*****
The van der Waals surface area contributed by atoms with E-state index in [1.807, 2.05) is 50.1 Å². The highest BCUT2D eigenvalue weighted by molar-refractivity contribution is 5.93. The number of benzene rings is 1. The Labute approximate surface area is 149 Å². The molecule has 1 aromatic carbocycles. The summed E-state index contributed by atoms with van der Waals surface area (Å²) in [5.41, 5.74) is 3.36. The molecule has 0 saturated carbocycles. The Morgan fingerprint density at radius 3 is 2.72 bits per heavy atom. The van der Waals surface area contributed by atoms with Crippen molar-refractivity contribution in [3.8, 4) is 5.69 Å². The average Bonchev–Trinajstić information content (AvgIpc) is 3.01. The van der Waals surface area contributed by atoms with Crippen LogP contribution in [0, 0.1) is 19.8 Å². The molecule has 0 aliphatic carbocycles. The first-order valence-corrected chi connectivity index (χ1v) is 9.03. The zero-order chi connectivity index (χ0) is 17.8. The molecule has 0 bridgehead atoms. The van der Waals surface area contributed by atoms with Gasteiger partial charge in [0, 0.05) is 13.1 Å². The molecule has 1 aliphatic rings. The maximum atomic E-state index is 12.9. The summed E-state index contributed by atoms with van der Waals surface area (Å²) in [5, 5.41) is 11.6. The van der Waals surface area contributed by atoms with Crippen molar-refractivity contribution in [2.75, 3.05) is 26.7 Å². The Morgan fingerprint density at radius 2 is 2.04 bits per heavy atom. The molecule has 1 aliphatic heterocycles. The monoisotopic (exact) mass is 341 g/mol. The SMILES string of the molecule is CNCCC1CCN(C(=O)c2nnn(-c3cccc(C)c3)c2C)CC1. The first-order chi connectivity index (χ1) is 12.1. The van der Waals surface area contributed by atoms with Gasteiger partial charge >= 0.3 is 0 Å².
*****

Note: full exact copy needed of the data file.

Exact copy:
The van der Waals surface area contributed by atoms with E-state index in [1.807, 2.05) is 50.1 Å². The highest BCUT2D eigenvalue weighted by molar-refractivity contribution is 5.93. The number of benzene rings is 1. The Labute approximate surface area is 149 Å². The molecule has 1 aromatic carbocycles. The summed E-state index contributed by atoms with van der Waals surface area (Å²) in [5.41, 5.74) is 3.36. The molecule has 0 saturated carbocycles. The Morgan fingerprint density at radius 3 is 2.72 bits per heavy atom. The van der Waals surface area contributed by atoms with Crippen molar-refractivity contribution in [3.8, 4) is 5.69 Å². The average Bonchev–Trinajstić information content (AvgIpc) is 3.01. The van der Waals surface area contributed by atoms with Crippen LogP contribution in [0, 0.1) is 19.8 Å². The molecule has 0 aliphatic carbocycles. The first-order valence-corrected chi connectivity index (χ1v) is 9.03. The zero-order chi connectivity index (χ0) is 17.8. The molecule has 0 bridgehead atoms. The van der Waals surface area contributed by atoms with Gasteiger partial charge in [0, 0.05) is 13.1 Å². The molecule has 1 aliphatic rings. The maximum atomic E-state index is 12.9. The summed E-state index contributed by atoms with van der Waals surface area (Å²) in [5, 5.41) is 11.6. The van der Waals surface area contributed by atoms with Crippen molar-refractivity contribution in [2.75, 3.05) is 26.7 Å². The Morgan fingerprint density at radius 2 is 2.04 bits per heavy atom. The molecule has 1 aliphatic heterocycles. The monoisotopic (exact) mass is 341 g/mol. The SMILES string of the molecule is CNCCC1CCN(C(=O)c2nnn(-c3cccc(C)c3)c2C)CC1. The first-order chi connectivity index (χ1) is 12.1. The van der Waals surface area contributed by atoms with Gasteiger partial charge >= 0.3 is 0 Å².